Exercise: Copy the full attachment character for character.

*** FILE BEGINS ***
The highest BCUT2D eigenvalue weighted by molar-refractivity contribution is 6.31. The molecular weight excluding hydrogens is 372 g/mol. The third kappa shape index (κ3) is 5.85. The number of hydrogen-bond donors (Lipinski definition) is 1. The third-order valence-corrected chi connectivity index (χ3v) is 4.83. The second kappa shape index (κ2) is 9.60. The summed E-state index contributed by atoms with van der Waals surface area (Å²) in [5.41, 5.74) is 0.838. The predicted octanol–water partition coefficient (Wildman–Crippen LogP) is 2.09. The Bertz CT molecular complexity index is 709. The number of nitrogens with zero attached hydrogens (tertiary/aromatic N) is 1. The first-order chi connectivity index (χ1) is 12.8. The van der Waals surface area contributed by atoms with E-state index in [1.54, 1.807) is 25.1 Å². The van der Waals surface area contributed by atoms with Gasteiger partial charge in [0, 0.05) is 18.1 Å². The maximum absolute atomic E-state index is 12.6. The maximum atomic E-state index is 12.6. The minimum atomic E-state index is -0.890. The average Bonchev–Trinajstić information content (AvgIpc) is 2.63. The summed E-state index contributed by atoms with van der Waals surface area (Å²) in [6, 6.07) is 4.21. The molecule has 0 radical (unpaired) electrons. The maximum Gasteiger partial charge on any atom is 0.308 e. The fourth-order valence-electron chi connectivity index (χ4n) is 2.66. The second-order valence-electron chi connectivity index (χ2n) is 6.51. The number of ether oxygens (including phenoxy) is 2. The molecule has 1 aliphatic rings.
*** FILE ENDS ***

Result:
The highest BCUT2D eigenvalue weighted by molar-refractivity contribution is 6.31. The molecular weight excluding hydrogens is 372 g/mol. The third kappa shape index (κ3) is 5.85. The number of hydrogen-bond donors (Lipinski definition) is 1. The third-order valence-corrected chi connectivity index (χ3v) is 4.83. The second kappa shape index (κ2) is 9.60. The summed E-state index contributed by atoms with van der Waals surface area (Å²) in [5.41, 5.74) is 0.838. The predicted octanol–water partition coefficient (Wildman–Crippen LogP) is 2.09. The Bertz CT molecular complexity index is 709. The number of nitrogens with zero attached hydrogens (tertiary/aromatic N) is 1. The first-order chi connectivity index (χ1) is 12.8. The van der Waals surface area contributed by atoms with E-state index in [1.54, 1.807) is 25.1 Å². The van der Waals surface area contributed by atoms with Gasteiger partial charge in [0, 0.05) is 18.1 Å². The maximum absolute atomic E-state index is 12.6. The maximum atomic E-state index is 12.6. The minimum atomic E-state index is -0.890. The average Bonchev–Trinajstić information content (AvgIpc) is 2.63. The summed E-state index contributed by atoms with van der Waals surface area (Å²) in [6, 6.07) is 4.21. The molecule has 0 radical (unpaired) electrons. The maximum Gasteiger partial charge on any atom is 0.308 e. The fourth-order valence-electron chi connectivity index (χ4n) is 2.66. The second-order valence-electron chi connectivity index (χ2n) is 6.51. The number of ether oxygens (including phenoxy) is 2. The molecule has 1 aliphatic rings.